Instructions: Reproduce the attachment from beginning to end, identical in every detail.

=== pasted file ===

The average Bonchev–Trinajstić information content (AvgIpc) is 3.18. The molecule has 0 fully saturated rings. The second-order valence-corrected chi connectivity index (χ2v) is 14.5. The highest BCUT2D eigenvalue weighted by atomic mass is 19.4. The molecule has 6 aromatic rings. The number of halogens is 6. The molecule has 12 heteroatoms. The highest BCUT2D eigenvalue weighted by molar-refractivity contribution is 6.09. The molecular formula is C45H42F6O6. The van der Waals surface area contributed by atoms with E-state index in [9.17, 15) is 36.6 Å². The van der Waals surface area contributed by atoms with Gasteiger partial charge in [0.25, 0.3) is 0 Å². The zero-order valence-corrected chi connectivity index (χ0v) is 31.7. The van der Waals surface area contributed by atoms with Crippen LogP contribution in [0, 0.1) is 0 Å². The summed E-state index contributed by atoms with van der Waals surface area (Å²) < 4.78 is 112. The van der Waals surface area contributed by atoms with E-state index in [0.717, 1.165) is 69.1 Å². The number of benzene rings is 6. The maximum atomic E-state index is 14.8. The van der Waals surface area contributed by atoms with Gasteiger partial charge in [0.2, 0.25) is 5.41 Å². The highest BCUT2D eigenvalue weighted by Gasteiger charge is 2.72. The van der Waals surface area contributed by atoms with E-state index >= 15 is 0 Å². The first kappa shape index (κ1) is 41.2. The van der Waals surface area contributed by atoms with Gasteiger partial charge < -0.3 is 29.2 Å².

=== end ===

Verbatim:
The average Bonchev–Trinajstić information content (AvgIpc) is 3.18. The molecule has 0 fully saturated rings. The second-order valence-corrected chi connectivity index (χ2v) is 14.5. The highest BCUT2D eigenvalue weighted by atomic mass is 19.4. The molecule has 6 aromatic rings. The number of halogens is 6. The molecule has 12 heteroatoms. The highest BCUT2D eigenvalue weighted by molar-refractivity contribution is 6.09. The molecular formula is C45H42F6O6. The van der Waals surface area contributed by atoms with E-state index in [9.17, 15) is 36.6 Å². The van der Waals surface area contributed by atoms with Gasteiger partial charge in [0.25, 0.3) is 0 Å². The zero-order valence-corrected chi connectivity index (χ0v) is 31.7. The van der Waals surface area contributed by atoms with Crippen LogP contribution in [0, 0.1) is 0 Å². The summed E-state index contributed by atoms with van der Waals surface area (Å²) < 4.78 is 112. The van der Waals surface area contributed by atoms with E-state index in [0.717, 1.165) is 69.1 Å². The number of benzene rings is 6. The maximum atomic E-state index is 14.8. The van der Waals surface area contributed by atoms with Gasteiger partial charge in [0.2, 0.25) is 5.41 Å². The highest BCUT2D eigenvalue weighted by Gasteiger charge is 2.72. The van der Waals surface area contributed by atoms with E-state index >= 15 is 0 Å². The first kappa shape index (κ1) is 41.2. The van der Waals surface area contributed by atoms with Gasteiger partial charge < -0.3 is 29.2 Å².